A: Like most things in life, money does influence it. I really had planned on a medical career [laughs], but I realized it was a little too costly–both financially and experience wise. To go to med school, I was going to have to join the military to be able to afford it. I was going to change my life if I went that direction, and I recognized that as an undergraduate. I started to realize that I had different priorities than I’d thought. I said, “Okay, I’m going to study what I want to study and go have the experiences that I want to have, even if it isn’t what I had initially set out to do.”

 Q: So it’s really not about the money at all? 

A: You know, it’s not the ones that die with the most toys that are the winners. No–in fact, if you die with no possessions, you probably won. You’ve experienced the most happy moments that you possibly could. Nobody’s happy all the time, but when you compare the number of times I was happy in my fifty one years of life to cohorts of mine that have chosen more traditional experiences in life, I really feel like I’m a lot happier.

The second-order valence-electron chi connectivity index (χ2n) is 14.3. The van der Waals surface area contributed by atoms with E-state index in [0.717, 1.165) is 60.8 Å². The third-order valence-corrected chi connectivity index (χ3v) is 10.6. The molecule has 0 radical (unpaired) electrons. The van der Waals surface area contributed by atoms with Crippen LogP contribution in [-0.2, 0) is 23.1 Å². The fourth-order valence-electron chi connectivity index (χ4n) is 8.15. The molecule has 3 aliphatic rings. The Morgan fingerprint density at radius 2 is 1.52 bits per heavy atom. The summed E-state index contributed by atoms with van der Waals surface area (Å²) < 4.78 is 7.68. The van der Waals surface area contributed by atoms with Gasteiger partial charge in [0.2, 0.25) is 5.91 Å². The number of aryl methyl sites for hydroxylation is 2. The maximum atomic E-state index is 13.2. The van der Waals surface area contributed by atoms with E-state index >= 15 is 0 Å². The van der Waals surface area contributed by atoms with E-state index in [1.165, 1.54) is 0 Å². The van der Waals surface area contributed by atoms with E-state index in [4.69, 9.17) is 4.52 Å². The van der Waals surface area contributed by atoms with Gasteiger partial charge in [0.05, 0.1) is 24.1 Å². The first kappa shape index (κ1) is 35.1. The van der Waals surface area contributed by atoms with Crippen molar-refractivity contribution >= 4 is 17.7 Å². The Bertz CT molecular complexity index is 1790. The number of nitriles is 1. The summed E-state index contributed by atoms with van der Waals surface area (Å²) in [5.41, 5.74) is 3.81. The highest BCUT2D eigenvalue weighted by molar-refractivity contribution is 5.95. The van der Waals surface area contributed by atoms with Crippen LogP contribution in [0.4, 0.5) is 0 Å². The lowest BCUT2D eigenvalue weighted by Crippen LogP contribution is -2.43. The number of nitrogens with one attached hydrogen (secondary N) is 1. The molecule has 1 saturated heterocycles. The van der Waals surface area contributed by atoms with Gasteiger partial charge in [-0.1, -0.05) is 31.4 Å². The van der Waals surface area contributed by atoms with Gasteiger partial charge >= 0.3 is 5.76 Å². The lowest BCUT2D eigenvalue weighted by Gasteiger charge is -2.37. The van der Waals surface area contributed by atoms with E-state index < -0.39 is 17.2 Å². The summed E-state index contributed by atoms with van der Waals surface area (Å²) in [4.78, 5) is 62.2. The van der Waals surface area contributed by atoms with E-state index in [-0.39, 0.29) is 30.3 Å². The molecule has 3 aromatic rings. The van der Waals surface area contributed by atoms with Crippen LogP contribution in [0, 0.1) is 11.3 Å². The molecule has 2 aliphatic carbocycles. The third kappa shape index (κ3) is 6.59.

Q: You don’t shy away from any subject. Why is that?

A: Nothing is taboo. Our goal should be to have intellectual discussions on subjects that society thinks are taboo. Religious conversations, political conversations, conversations regarding sex–I think those are all part of the student experience. To have open discussions where we can mutually agree to disagree allows students to step out of their comfort zones, to not shy away, and to speak up. They may hear another side of life that they haven’t considered. The only way we can solve any of these issues, is by talking about them. Not talking about something only leads to major problems. Having those hard conversations allows everyone to grow.